Legal Challenges

Supreme Court asks DoJ to weigh in on reviving healthcare suit

The Supreme Court is weighing whether it should revive a religious university’s lawsuit over President Obama’s healthcare reform law.

Liberty University is trying to revive its lawsuit against the Affordable Care Act. The Supreme Court declined to hear an appeal in that case after its landmark healthcare ruling this summer, but Liberty says its case presents different issues and should get a new hearing in a lower court.

{mosads}The Supreme Court asked the Justice Department on Monday to respond to Liberty’s request for a new hearing.

The court rarely grants rehearings, especially on issues it has already decided, and its rules say rehearings are only allowed when circumstances have changed significantly since an appeal was denied.

But Liberty says it meets that requirement.

Liberty’s case moved through lower courts alongside the cases filed by state attorneys general — including the one that ultimately ended up before the Supreme Court.

When Liberty’s case got to a federal appeals court, that court said it could not rule in the case. Liberty, like the states, challenged the law’s individual mandate. The appeals court said it could not rule on the issue because of the Anti-Injunction Act, which prevents people from suing the government over a tax they haven’t yet had to pay.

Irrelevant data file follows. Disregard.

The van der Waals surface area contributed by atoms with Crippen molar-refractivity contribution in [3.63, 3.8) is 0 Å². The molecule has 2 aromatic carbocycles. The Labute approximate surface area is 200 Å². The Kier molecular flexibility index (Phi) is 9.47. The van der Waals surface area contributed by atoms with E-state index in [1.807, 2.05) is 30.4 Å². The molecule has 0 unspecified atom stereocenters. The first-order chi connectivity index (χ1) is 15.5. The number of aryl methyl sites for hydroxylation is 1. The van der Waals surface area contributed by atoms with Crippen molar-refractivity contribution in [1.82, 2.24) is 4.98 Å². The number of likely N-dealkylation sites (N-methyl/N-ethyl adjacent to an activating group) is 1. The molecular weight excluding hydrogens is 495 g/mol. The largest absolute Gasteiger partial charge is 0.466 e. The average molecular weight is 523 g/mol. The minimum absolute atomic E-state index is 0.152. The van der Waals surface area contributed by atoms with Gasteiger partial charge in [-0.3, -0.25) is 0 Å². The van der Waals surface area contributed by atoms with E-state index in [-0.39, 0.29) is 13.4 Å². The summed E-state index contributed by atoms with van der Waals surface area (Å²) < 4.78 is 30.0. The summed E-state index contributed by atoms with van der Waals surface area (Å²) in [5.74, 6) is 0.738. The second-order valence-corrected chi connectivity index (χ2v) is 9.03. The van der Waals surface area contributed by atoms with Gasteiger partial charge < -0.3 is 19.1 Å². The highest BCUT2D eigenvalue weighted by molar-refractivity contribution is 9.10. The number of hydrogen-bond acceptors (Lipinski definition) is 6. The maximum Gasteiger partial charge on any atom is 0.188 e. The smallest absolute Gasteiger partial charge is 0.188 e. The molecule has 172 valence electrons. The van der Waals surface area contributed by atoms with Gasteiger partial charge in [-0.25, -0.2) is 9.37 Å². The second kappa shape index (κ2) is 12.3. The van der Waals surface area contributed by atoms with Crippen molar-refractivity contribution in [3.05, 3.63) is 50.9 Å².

But the Supreme Court, when hearing the states’ healthcare suit, specifically said the Anti-Injunction Act did not apply to the individual mandate. Therefore, Liberty says, the appeals court was simply wrong — it declined to issue a ruling for reasons the Supreme Court explicitly rejected in a separate case.

The Supreme Court gave the Obama administration 30 days to weigh in on whether Liberty’s suit should be revived.

Liberty says its case should have another shot in the courts because it’s challenging the mandate on different grounds.

Although Liberty raised the same objections as the states, its lawsuit also argues that the healthcare law violates its religious freedom by requiring it to purchase a healthcare policy that could, indirectly, contribute to the funding of abortion.

Liberty’s initial complaint said because university employees would have to comply with the individual mandate and the university would have to to comply with the employer mandate, they “cannot protect their sincerely held religious beliefs against facilitating, subsidizing, easing, funding, or supporting abortions.”

Liberty is also participating in a separate round of lawsuits over healthcare law’s policy requiring many employers to provide contraception in their employees’ healthcare plans. The administration has not yet determined how the policy would affect self-insured religious institutions like Liberty.

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